I disconnected all the USB devices on my test system to get down to the basics.I reconnected the two external USB Hubs and all the other USB devices and returned to Device Manager. I then accessed the Properties of those devices and checked the Location, as shown in Figure B. However, I still couldn't get a direct correlation as to what was connected where.
While Device Manager lists all the connected USB devices, it is still difficult to tell how the devices are connected to the system.
Devices and PrintersDevices and Printers is designed to allow you to easily see what devices are connected to your system. It will also allow you to see how devices are connected to your system. If you access a device's Properties and then select the Hardware tab you can find Location information, as shown in Figure C. While starting with an image of the actual device makes it a bit easier to tell what you are working with, the Location information is vague and I still couldn't get the connection picture that I was after.
Devices and Printers can also provide Location information for USB devices.
When I finally tracked down USB View, I discovered that you can run it right away as there is no installation procedure. Keep in mind that you have to go through Open File Security Warning dialog box first. As soon as you do, the program scans your USB connections and populates its window with a tree view and all the connection details that I was looking for.For example, looking at the USB View screen shown in Figure D, I can immediately tell that my example system is equipped with 8 USB ports. I also see that the Microsoft Keyboard is connected to Port 1 of a 4-port USB hub that is connected to Port 2 on the computer. I can also tell that the 4-port USB hub is a USB 1.0 device because it is showing up under the Standard OpenHCD USB Host Controller.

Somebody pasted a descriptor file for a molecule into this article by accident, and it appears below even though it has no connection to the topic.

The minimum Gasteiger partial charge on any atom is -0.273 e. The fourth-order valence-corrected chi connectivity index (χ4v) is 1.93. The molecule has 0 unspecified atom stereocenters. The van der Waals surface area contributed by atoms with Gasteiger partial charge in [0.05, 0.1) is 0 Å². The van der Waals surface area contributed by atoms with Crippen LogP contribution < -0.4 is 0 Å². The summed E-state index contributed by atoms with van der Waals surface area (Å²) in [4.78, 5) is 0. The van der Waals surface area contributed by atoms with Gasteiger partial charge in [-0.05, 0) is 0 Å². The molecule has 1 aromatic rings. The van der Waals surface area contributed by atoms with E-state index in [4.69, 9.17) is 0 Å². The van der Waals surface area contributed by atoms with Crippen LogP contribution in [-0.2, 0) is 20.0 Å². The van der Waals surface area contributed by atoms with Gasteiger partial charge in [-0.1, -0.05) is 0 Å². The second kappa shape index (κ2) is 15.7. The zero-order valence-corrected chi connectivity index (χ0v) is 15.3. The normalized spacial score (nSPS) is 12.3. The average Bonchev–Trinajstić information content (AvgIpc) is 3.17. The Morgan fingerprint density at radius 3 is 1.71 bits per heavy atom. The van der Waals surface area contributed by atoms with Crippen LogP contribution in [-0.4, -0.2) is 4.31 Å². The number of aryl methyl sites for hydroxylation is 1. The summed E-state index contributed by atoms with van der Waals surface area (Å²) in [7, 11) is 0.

Microsoft USB View makes it extremely easy to get a complete picture of the USB connections on your system.
I can tell that the Microsoft Mouse is connected to Port 3 of a 4 Port USB hub that is connected to Port 1 on the computer. I can also tell that this 4-port USB hub is a USB 2.0 device because it is showing up under the Standard Enhanced PCI to USB Host Controller. The tree also shows that the printer is connected to Port 3 on the computer and that the external hard drive is connected to Port 4 on the computer.
As you can see, USB View makes it extremely easy to get a complete picture of the USB connections on your system.
What your take?
Now that you know about USB View are you likely to download and use it? As always, if you have comments or information to share about this topic, please take a moment to drop by the TechRepublic Community Forums and let us hear from you.
Greg Shultz is a freelance Technical Writer. Previously, he has worked as Documentation Specialist in the software industry, a Technical Support Specialist in educational industry, and a Technical Journalist in the computer publishing industry.